Like all state agencies, the University of Kansas has been called upon to cut its budget in response to the sharp decline in state revenues. And, like all state agencies, these cuts will be felt by the people we serve, namely our students and the people of Kansas.
Overall, the University of Kansas saw its funding reduced from an original level of $275.5 million in FY 2009 to $243.2 million for FY 2010 after the 2 percent cut was made earlier this month. When unfunded mandates are added in, the total gap grows to $36.6 million in FY 2010.
New revenue from the recently approved 2009-10 tuition rates is estimated to total $9.8 million, equaling less than a third of the budget reduction. And of the $15.8 million in federal stimulus funds, two-thirds have been dedicated to deferred maintenance by the Board of Regents.
Because the cuts to the State General Fund have had different impacts on KU and the KU Medical Center, I’d like to discuss the budget situation on the two campuses separately.
Lawrence and Edwards Campuses
For the Lawrence campus, the most recent cut of 2 percent equaled roughly $2.8 million, meaning the total reduction from our original FY 2009 budget to our current FY 2010 budget now equals $17.9 million.
Even though the Lawrence campus is not as dependent on SGF funding as the medical center, cuts of 12 percent, when added to increased costs from health insurance, utilities and other unfunded mandates, have resulted in layoffs and reductions in the courses and services we offer to our students.
Steps Taken to Meet Budget Targets
KU’s leadership has sought to protect the academic and research missions of the university — for example, by having administrative units take larger percentage cuts than academic units. Collectively, KU and KUMC have also implemented efficiencies that will save an estimated $9 million, while KU has shifted an entire unit, KU Continuing Education, off of state funding altogether.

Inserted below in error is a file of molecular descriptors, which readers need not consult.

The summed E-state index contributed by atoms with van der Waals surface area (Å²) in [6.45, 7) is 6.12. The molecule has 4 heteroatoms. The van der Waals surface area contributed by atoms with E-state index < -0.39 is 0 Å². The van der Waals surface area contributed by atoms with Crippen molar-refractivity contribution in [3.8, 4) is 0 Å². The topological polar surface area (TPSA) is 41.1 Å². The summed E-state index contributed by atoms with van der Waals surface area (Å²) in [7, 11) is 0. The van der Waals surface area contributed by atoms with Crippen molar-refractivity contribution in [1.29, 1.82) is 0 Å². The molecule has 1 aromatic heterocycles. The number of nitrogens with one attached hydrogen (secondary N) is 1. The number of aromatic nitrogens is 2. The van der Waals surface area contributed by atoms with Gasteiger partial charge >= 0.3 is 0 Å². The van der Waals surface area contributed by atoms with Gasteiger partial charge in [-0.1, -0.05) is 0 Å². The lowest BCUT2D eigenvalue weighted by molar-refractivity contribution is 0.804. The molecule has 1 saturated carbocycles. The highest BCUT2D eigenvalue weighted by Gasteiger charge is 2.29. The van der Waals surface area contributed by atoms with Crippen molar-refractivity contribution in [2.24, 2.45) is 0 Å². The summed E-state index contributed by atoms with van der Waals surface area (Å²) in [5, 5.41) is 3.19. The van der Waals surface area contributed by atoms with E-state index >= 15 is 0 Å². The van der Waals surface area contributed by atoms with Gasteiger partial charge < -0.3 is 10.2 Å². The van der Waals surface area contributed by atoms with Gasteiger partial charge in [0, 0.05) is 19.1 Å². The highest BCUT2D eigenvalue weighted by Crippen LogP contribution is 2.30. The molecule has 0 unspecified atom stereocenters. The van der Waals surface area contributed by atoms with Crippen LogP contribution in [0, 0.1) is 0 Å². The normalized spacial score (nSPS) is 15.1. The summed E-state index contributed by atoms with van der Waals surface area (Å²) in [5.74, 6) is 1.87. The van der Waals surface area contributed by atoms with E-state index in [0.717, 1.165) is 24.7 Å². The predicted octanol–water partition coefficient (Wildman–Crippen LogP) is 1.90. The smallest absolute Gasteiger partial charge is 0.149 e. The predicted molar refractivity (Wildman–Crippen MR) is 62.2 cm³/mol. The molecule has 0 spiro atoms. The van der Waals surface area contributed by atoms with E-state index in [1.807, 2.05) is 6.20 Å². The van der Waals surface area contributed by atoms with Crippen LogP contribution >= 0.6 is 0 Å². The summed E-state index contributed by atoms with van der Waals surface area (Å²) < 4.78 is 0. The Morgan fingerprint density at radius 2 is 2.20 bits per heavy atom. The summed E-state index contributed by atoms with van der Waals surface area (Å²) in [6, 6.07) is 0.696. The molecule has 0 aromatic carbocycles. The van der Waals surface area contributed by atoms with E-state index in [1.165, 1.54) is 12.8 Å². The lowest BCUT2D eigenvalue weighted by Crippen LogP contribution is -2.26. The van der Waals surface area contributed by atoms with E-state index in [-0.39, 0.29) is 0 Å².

Even with these moves, budget cuts of the magnitude imposed this year will affect students, faculty and staff.
One entire program that has been eliminated is the Learning Communities office, which helped improve retention rates. Such programs usually have a dramatic impact on the experience of first-generation college students and students from underserved minorities. In fall 2008, a total of 435 students were served by this program, and it was proven to help more students stay in school and on track to earn their degrees.
Most of our cuts are not as high-profile as elimination of an entire program, but they will still have negative effects on the university and its ability to fulfill its teaching and research missions.
For example, this academic year there will be at least 121 fewer positions on the Lawrence campus, including 55 fewer faculty members and a reduction in the number of graduate teaching assistants. The College of Liberal Arts and Sciences alone will have 25 fewer GTAs and will offer roughly 75 fewer class sections in courses ranging from chemistry to psychology.
In addition to increasing class sizes, which has negative effects on student learning, these cuts will also reduce the number of lab sections we can offer. That will constrict access to required or prerequisite credits needed in high-demand majors such as engineering, pre-pharmacy, pre-med, nursing and education. Additionally, some students may have difficulty enrolling in specific classes needed to meet degree requirements, increasing time to graduation and reducing retention.
Having more students in a class or not being able to enroll in a needed course may seem like small sacrifices for students to make in order to close the state budget gap, but these effects add up and threaten our state’s promise of a high-quality education for Kansas students.
Impact of Budget Cuts
The University of Kansas is an engine for the Kansas economy, educating the workers that our business community relies upon to grow and prosper. More than 147,000 KU alumni live in Kansas alone and we send another 6,000 graduates out into the world every year.
When the capacity of the university to educate students is reduced, the pipeline of graduates we send out into Kansas is similarly constricted. I want to highlight the effects the budget crisis is having on two fields of great importance to the state: education and engineering.